“While I was open to seeing these developments through (monetary policy committee and banks’ clean-up), on due reflection, and after consultation with the government, I want to share with you that I will be returning to academia when my term as Governor ends on September 4, 2016," this is what Reserve Bank of India Governor Raghuram Rajan told his colleagues while bidding them goodbye.
While the news of Raghuram Rajan’s exit or ‘Rexit’ came on Saturday, market observers braced themselves for a difficult Monday. But, instead the market put up a strong show with the BSE benchmark Sensex closing 241 points or 0.9% higher at 26,867 points.
Experts feel that since the announcement came on a weekend and not a weekday, it saved the market from any irrational knee-jerk reaction. “Market is in bullish mode and so any negative news is getting discounted very fast. This news came on Saturday so investors had two days to coolly think about it and then react,” says Ambareesh Baliga, independent market expert. He adds other events such as the upcoming Brexit vote, onset of monsoons and Government’s FDI-related announcements on Monday would overshadow the news of Rajan’s exit.
On Monday, Government of India eased FDI norms in 9 sectors. E-commerce companies that distribute India-manufactured food products can now get up to 100% FDI. In the defence sector, up to 100% FDI is allowed without the mandatory condition that foreign partners need to bring in “state-of-the-art” technology.
The local sourcing norms for entities undertaking Single Brand Retail Trading of products having ”state-of-the-art” and “cutting edge” technology was also relaxed up to three years. This move is expected to give boost to Apple’s bid to open its signature stores in India as the condition that stipulates companies to source at least 30% of their components or merchandise locally won’t be applicable for now. Domestic airlines and airports were also opened to 100% FDI. The move could pave the way for foreign airlines to operate in India through wholly-owned subsidiaries.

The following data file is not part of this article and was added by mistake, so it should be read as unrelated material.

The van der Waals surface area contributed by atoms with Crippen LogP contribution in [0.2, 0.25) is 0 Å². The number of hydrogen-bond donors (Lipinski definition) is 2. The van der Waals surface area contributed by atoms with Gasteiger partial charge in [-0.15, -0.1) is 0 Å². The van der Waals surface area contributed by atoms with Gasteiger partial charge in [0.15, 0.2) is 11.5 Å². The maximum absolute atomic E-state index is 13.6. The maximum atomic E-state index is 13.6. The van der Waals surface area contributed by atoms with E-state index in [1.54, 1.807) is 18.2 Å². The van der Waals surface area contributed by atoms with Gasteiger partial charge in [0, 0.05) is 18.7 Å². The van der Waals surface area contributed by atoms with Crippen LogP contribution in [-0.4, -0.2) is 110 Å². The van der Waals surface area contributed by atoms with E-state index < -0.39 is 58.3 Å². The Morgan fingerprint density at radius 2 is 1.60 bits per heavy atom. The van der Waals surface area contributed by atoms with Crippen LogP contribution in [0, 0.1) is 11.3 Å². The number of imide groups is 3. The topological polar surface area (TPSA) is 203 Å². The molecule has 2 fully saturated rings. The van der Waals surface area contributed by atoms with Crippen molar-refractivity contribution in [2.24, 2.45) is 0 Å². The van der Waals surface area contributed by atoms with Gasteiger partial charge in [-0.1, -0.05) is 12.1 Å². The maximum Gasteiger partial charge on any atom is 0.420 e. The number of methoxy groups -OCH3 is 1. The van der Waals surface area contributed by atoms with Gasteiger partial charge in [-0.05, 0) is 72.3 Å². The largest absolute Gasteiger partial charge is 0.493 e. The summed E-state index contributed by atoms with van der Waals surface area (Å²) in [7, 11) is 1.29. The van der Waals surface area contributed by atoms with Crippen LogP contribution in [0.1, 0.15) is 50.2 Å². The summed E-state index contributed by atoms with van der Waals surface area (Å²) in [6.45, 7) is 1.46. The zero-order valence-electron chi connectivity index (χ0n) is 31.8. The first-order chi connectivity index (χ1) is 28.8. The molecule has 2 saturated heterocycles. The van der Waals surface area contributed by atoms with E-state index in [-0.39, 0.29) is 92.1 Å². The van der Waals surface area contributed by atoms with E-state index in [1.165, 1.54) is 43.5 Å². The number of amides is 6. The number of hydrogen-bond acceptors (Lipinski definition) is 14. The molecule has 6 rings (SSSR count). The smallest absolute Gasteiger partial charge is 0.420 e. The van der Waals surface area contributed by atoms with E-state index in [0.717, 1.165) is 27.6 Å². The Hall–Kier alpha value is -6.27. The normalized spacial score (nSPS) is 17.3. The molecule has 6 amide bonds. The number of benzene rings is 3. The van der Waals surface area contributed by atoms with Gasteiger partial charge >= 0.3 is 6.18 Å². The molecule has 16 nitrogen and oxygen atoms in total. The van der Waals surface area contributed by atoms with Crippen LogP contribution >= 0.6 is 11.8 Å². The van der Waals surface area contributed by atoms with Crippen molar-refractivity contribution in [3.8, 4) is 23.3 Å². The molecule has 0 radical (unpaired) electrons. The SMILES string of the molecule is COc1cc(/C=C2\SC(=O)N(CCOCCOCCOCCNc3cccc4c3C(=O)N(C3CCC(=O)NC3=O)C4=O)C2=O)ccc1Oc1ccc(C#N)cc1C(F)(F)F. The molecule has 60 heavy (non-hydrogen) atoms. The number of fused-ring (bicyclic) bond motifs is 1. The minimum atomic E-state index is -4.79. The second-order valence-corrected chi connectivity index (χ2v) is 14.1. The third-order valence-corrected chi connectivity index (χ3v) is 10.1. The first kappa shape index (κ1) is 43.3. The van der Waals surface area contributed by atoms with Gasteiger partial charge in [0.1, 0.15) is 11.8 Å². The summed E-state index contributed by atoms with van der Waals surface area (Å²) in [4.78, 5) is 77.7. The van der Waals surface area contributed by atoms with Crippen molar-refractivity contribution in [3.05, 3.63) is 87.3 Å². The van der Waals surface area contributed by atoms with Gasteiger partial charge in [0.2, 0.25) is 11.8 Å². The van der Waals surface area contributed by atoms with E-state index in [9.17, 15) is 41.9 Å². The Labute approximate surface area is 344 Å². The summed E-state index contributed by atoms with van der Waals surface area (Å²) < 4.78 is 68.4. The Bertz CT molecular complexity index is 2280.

According to Nandan Chakraborty, MD, Institutional Equity Research at Axis Capital, the upmove in the market can be attributed to the easing fears that Britain would vote for exiting the European Union. “Brexit is a much bigger concern for the market than Rajan’s exit. If that happens Euro will become weak, dollar will strengthen. A strengthening dollar means a weaker rupee and that is not good news for the portfolio returns of foreign institutional investors that are putting their money in India.”
The opinion polls over the weekend suggested that the ‘Remain’ campaign was pulling back into lead ahead of the June 23rd referendum which will decide whether Britain will continue to stay or opt out of the European Union. While investors would soon know Britain’s preference, for now it must prepare itself for a future without the former IMF chief economist running the show at Mint Street.
That not necessarily will be such a bad future, reckons Andrew Holland, CEO, Investment Advisory at Ambit Capital. “RBI Governor leaving is not a market moving event. While we would have liked the continuity, people are getting too negative that the new person coming in will not be able to carry on the same good work.” Many people also expect the new Governor would do what Rajan did not i.e. initiate more rate-cuts,” Baliga adds.